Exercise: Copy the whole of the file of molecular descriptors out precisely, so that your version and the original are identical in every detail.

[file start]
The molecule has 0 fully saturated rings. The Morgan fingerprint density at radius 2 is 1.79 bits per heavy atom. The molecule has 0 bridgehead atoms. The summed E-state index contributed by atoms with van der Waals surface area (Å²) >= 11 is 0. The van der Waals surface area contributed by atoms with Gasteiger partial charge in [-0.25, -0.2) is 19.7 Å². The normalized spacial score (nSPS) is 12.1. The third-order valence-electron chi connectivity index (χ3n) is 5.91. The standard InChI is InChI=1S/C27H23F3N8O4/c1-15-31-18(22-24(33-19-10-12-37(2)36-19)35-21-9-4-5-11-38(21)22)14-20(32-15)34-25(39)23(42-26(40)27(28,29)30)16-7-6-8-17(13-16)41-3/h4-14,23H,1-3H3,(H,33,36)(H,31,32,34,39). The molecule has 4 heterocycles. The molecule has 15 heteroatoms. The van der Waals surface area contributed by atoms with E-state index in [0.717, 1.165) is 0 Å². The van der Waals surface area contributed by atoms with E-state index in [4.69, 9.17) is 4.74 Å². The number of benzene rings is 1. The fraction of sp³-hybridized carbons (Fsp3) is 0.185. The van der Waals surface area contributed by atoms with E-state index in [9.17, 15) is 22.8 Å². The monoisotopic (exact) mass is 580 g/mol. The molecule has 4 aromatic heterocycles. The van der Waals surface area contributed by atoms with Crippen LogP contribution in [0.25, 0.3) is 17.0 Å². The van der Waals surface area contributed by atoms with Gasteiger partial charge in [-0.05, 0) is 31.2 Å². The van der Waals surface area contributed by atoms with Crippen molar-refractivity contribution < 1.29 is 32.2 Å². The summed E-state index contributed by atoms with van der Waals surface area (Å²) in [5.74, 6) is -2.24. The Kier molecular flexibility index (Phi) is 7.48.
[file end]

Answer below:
The molecule has 0 fully saturated rings. The Morgan fingerprint density at radius 2 is 1.79 bits per heavy atom. The molecule has 0 bridgehead atoms. The summed E-state index contributed by atoms with van der Waals surface area (Å²) >= 11 is 0. The van der Waals surface area contributed by atoms with Gasteiger partial charge in [-0.25, -0.2) is 19.7 Å². The normalized spacial score (nSPS) is 12.1. The third-order valence-electron chi connectivity index (χ3n) is 5.91. The standard InChI is InChI=1S/C27H23F3N8O4/c1-15-31-18(22-24(33-19-10-12-37(2)36-19)35-21-9-4-5-11-38(21)22)14-20(32-15)34-25(39)23(42-26(40)27(28,29)30)16-7-6-8-17(13-16)41-3/h4-14,23H,1-3H3,(H,33,36)(H,31,32,34,39). The molecule has 4 heterocycles. The molecule has 15 heteroatoms. The van der Waals surface area contributed by atoms with E-state index in [0.717, 1.165) is 0 Å². The van der Waals surface area contributed by atoms with E-state index in [4.69, 9.17) is 4.74 Å². The number of benzene rings is 1. The fraction of sp³-hybridized carbons (Fsp3) is 0.185. The van der Waals surface area contributed by atoms with E-state index in [9.17, 15) is 22.8 Å². The monoisotopic (exact) mass is 580 g/mol. The molecule has 4 aromatic heterocycles. The van der Waals surface area contributed by atoms with Crippen LogP contribution in [0.25, 0.3) is 17.0 Å². The van der Waals surface area contributed by atoms with Gasteiger partial charge in [-0.05, 0) is 31.2 Å². The van der Waals surface area contributed by atoms with Crippen molar-refractivity contribution < 1.29 is 32.2 Å². The summed E-state index contributed by atoms with van der Waals surface area (Å²) in [5.74, 6) is -2.24. The Kier molecular flexibility index (Phi) is 7.48.